Credit unions are a fantastic opportunity to bring bank accounts, financial education, responsible saving and borrowing to the masses.  They are run by well meaning volunteers, who are paid nothing for their services, whose drive is to put something back into society.

Right now some unions are struggling because:

  1. They simply cannot lend enough money to enough people who are willing and able to repay – there is savers’ money in the bank available to lend but under their rules they simply have to lend responsibly and the financial position of many of the people who are approaching them for loans is such that to lend them any more money would be irresponsible;
  2. When debtors get into trouble it’s sensible for them to use what little cash they have to repay those loans with higher interest rates first – the interest rates unions can charge are capped by law at around 28 per cent pa, meanwhile our government is unwilling to cap payday and other predatory lenders’ rates – rates of 1,500 to 4,000% are common – this means that debtors with limited cash will leave the credit unions until last for payment;
  3. The courts are now taking a lenient stance with debtors, ordering them to pay £1 to £5 per week against their debts.

The toxic combination of these final two points deprives credit unions, the most well meaning socially responsible lenders in the UK, of much needed cash, effecting what they can pay to savers.

There are around 600 or so credit unions in the UK, they lend about £600m.  Big number? – no.  The public owe something like 500 times that in unsecured debt – the credit unions make up less than one per cent of unsecured lending.  It’s a minnow in a immense pond of debt.  But how does that compare with the payday sector?  Let’s compare the size of the entire credit union sector with, say, Wonga one of the biggest payday lenders.  Wonga’s 2011 accounts showed its income to be around £185m – that’s to say just one payday lender’s income in one year represents about a third of all the money credit unions have out on loan to their members.  Again, a minnow.

The Office of Fair Trading recently prepared a scathing report on the payday lending sector – click here – the OFT essentially said that no one in the sector came out with a glowing report – irresponsible lending and aggressive debt collection practices were just two of the issues the OFT had with the payday lenders.  It’s easy to criticise the payday lending sector, and that’s why the local newspaper framed my press release as they did… by a far bigger point is  what the hell is our government doing about it?…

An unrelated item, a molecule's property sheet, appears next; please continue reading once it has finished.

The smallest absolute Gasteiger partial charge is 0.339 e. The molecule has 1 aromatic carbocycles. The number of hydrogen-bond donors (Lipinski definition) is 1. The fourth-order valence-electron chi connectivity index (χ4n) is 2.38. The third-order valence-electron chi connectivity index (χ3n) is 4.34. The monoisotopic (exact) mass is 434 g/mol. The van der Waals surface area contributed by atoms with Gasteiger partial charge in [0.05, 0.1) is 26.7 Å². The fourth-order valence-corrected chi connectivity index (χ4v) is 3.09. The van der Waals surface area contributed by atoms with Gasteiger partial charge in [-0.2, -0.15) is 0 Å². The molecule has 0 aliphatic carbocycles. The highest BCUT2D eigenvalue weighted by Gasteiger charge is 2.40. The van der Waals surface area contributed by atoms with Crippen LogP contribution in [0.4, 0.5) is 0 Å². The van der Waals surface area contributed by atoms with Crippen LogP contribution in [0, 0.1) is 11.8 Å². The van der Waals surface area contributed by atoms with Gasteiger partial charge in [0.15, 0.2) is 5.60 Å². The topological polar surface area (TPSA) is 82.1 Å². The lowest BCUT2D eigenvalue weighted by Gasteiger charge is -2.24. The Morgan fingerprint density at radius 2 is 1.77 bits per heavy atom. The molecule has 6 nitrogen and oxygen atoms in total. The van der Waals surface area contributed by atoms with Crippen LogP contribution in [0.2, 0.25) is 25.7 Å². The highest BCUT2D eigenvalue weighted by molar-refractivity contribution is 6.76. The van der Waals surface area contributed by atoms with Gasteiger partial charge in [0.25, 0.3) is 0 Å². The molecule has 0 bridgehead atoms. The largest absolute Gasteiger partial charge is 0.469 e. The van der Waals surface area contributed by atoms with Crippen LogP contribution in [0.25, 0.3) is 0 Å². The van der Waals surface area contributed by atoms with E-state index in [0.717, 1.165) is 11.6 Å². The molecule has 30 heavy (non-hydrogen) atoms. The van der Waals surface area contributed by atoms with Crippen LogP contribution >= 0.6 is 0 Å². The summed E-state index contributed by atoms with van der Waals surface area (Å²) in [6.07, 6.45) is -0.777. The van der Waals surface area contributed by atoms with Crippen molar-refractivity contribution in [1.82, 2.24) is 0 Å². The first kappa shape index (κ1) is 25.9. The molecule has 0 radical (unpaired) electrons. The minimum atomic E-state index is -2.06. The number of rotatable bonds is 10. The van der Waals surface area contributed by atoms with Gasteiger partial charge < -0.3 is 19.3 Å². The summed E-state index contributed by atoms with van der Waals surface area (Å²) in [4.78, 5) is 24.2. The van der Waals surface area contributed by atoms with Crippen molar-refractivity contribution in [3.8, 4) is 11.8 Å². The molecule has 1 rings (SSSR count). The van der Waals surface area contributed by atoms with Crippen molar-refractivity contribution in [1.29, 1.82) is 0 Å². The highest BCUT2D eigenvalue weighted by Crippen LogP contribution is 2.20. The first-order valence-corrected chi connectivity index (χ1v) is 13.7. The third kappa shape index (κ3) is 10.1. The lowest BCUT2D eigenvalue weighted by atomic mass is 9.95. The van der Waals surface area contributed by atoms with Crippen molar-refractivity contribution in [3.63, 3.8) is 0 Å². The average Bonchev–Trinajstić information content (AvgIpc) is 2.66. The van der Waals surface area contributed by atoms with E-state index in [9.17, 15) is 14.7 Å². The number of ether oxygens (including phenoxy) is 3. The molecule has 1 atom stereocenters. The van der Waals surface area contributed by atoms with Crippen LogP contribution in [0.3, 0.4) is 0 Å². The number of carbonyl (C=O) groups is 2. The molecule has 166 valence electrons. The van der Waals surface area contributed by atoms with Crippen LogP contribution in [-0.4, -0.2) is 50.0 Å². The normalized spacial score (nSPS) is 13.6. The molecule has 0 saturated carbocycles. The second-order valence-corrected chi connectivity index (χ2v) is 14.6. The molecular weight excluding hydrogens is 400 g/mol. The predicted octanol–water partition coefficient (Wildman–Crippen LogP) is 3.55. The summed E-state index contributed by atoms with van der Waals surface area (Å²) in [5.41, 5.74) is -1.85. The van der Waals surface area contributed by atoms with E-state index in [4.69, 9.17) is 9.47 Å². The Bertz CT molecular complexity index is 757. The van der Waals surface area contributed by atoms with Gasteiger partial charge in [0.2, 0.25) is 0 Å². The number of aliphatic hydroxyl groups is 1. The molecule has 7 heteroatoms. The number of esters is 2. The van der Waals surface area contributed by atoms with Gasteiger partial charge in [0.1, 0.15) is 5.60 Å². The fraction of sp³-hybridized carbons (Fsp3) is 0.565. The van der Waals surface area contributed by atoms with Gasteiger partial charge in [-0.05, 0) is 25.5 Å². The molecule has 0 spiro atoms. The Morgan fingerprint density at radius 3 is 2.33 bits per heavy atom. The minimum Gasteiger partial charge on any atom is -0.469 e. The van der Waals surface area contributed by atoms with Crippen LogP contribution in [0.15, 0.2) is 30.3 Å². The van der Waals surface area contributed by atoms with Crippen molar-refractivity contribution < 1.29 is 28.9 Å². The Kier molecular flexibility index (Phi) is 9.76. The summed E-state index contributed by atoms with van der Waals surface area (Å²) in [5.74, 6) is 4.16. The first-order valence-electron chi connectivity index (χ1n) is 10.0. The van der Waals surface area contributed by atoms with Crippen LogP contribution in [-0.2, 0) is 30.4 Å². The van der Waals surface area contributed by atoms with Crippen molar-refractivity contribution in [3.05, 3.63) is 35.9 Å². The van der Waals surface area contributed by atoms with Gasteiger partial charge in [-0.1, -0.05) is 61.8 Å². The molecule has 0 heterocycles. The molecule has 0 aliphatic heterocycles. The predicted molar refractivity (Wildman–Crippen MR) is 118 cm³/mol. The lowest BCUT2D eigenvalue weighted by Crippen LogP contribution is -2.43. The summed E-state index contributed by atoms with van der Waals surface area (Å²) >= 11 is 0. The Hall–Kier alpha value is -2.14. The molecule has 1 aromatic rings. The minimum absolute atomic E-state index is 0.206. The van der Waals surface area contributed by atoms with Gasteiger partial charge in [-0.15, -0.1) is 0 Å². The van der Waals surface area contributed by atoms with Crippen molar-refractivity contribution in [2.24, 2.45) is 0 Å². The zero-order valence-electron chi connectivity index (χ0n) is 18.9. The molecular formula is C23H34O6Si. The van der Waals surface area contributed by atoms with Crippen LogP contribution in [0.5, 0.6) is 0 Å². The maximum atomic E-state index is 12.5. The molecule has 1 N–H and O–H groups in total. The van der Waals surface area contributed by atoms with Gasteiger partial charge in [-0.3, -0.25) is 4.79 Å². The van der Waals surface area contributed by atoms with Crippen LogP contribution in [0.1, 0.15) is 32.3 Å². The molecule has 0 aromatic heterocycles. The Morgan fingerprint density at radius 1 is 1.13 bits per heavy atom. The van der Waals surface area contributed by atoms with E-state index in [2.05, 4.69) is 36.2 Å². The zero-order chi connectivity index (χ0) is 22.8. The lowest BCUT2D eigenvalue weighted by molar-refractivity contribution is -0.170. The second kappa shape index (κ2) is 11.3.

… why is it allowing a low cap to be imposed on the interest rates the credit unions can charge yet choosing not to cap predatory lenders such as the payday loan firms?  Do the banks and predatory lenders have that much influence over MPs?

… why has it bailed out the irresponsible banks for trillions of pounds, yet committed just £35 million to help far the more socially responsible credit union sector grow?  Just how much of that is to help educate Joe Public rather than roll out new products?

… why isn’t the government doing anything about improving the financial education given to our kids in schools and colleges, helping people to help themselves?  Why is teaching our kids how to manage their money wisely, what the difference between good and bad debt is not in the national curriculum?  Surely this is more important than some of the rubbish our kids are taught?

What I’m saying is just give the credit unions more support, if only a level playing field, then watch them grow, and do an immense amount of good for our sick debt ridden society.

I’me just about to write to the MP for the area in which the particular credit union I’m dealing with is based, I’ll let you know what he says.  In the meantime why don’t you talk to your own MP?